Thanks to the Surface Acoustic Wave (SAW) technology developed here and already widely used, the University of Augsburg is internationally recognized as the...

Im Focus: Better thermal conductivity by adjusting the arrangement of atoms

Adjusting the thermal conductivity of materials is one of the challenges nanoscience is currently facing. Together with colleagues from the Netherlands and Spain, researchers from the University of Basel have shown that the atomic vibrations that determine heat generation in nanowires can be controlled through the arrangement of atoms alone. The scientists will publish the results shortly in the journal Nano Letters.

In the electronics and computer industry, components are becoming ever smaller and more powerful. However, there are problems with the heat generation. It is...

Im Focus: First-ever visualizations of electrical gating effects on electronic structure

Scientists have visualised the electronic structure in a microelectronic device for the first time, opening up opportunities for finely-tuned high performance electronic devices.

Physicists from the University of Warwick and the University of Washington have developed a technique to measure the energy and momentum of electrons in...

Im Focus: Megakaryocytes act as „bouncers“ restraining cell migration in the bone marrow

Scientists at the University Würzburg and University Hospital of Würzburg found that megakaryocytes act as “bouncers” and thus modulate bone marrow niche properties and cell migration dynamics. The study was published in July in the Journal “Haematologica”.

Hematopoiesis is the process of forming blood cells, which occurs predominantly in the bone marrow. The bone marrow produces all types of blood cells: red...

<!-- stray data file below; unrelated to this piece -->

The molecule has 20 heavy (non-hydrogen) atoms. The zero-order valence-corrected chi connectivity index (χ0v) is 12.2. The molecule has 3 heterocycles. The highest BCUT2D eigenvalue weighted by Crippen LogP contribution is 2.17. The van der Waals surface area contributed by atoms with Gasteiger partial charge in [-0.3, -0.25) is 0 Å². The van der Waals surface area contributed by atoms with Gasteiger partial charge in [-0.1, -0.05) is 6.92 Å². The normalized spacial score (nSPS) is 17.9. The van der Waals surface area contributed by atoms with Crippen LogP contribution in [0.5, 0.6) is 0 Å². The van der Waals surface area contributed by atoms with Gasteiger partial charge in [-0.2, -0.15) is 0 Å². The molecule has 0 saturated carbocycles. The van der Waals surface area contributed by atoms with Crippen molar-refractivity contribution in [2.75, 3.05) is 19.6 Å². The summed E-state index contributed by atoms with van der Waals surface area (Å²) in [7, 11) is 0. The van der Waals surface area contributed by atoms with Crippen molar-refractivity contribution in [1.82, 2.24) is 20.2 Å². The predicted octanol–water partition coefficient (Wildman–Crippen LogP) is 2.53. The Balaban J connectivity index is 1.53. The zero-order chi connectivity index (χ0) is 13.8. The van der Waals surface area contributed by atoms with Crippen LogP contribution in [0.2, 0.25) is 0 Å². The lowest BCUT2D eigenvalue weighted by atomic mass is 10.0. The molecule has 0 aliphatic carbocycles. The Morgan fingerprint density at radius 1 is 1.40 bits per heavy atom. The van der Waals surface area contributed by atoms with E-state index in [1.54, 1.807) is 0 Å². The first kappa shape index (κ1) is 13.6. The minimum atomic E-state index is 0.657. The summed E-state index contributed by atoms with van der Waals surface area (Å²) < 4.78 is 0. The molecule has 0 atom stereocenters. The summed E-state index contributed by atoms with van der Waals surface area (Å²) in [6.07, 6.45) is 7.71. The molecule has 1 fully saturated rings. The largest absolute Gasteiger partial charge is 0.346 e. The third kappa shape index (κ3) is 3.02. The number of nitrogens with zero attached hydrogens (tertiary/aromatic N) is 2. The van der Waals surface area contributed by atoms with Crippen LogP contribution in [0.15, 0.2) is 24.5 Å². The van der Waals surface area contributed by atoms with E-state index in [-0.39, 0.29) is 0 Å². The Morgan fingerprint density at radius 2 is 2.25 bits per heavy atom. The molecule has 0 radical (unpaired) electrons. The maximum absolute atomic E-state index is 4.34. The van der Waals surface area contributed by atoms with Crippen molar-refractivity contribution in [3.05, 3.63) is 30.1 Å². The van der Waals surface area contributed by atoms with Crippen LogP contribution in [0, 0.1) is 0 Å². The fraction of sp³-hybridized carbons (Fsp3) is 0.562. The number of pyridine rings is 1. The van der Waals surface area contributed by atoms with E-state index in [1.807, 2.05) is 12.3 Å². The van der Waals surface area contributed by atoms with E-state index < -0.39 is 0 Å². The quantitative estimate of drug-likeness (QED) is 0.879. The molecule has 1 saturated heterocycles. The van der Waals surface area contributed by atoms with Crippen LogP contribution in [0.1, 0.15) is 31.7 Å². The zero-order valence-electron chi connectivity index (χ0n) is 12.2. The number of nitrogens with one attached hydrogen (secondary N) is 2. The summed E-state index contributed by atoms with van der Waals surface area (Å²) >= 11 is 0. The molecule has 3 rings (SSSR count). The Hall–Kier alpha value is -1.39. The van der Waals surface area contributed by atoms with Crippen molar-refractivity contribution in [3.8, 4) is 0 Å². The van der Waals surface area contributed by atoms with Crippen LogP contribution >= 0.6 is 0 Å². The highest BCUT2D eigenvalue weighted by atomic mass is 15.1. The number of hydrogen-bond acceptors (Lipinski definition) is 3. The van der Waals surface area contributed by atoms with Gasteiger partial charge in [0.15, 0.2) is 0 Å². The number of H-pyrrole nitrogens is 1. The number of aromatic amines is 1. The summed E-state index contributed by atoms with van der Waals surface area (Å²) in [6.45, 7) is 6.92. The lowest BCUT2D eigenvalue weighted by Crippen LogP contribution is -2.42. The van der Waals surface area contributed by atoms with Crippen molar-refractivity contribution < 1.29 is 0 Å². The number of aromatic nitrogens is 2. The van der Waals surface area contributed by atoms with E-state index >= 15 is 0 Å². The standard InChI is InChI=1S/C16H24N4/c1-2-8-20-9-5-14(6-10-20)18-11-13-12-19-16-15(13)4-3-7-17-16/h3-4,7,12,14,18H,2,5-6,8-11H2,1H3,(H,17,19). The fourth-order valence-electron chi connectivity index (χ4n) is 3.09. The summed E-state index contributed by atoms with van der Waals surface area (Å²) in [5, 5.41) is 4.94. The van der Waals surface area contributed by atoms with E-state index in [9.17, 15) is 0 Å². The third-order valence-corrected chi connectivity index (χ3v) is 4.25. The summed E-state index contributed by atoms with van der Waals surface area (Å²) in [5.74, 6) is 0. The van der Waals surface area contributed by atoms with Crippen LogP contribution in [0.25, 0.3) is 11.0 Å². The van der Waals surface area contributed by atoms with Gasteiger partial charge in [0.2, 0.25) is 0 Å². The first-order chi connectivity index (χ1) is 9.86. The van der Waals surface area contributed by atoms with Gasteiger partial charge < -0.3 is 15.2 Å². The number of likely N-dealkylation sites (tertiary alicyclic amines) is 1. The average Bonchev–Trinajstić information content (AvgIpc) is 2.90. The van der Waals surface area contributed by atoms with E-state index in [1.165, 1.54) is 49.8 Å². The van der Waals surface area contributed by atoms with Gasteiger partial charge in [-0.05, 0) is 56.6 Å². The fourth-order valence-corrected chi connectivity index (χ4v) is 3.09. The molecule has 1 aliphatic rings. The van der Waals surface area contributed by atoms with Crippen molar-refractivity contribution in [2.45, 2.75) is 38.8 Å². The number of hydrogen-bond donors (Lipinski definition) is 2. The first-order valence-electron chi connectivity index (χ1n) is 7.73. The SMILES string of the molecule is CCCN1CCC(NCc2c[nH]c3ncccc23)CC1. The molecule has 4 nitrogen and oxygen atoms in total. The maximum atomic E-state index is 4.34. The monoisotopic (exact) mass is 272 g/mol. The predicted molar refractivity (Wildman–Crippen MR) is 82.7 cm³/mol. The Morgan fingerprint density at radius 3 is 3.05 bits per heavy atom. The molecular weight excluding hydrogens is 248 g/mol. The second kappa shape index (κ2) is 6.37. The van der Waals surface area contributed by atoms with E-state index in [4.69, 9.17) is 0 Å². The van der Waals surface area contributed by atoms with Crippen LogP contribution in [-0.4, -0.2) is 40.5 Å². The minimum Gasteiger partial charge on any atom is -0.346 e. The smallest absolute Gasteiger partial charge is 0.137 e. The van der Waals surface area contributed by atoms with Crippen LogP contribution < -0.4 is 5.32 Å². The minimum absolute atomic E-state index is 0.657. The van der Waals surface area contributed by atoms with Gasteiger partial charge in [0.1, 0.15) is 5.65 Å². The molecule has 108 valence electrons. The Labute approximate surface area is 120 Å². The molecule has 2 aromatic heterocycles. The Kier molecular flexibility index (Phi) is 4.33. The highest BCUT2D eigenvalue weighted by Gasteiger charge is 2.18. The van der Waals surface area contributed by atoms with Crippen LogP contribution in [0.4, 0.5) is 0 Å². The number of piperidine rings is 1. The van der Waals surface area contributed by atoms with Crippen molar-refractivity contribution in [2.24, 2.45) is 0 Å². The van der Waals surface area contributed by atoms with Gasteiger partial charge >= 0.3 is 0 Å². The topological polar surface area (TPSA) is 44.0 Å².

Im Focus: Artificial neural network resolves puzzles from condensed matter physics: Which is the perfect quantum theory?

For some phenomena in quantum many-body physics several competing theories exist. But which of them describes a quantum phenomenon best? A team of researchers from the Technical University of Munich (TUM) and Harvard University in the United States has now successfully deployed artificial neural networks for image analysis of quantum systems.

Is that a dog or a cat? Such a classification is a prime example of machine learning: artificial neural networks can be trained to analyze images by looking...

All Focus news of the innovation-report >>>

Anzeige

Anzeige

VideoLinks
Industry & Economy
Event News

2nd International Conference on UV LED Technologies & Applications – ICULTA 2020 | Call for Abstracts

24.06.2019 | Event News

SEMANTiCS 2019 brings together industry leaders and data scientists in Karlsruhe

29.04.2019 | Event News

Revered mathematicians and computer scientists converge with 200 young researchers in Heidelberg!

17.04.2019 | Event News

 
Latest News

Toward molecular computers: First measurement of single-molecule heat transfer

22.07.2019 | Information Technology

First impressions go a long way in the immune system

22.07.2019 | Health and Medicine

New Record: PLQE of 70.3% in lead-free halide double perovskites

22.07.2019 | Power and Electrical Engineering

VideoLinks
Science & Research
Overview of more VideoLinks >>>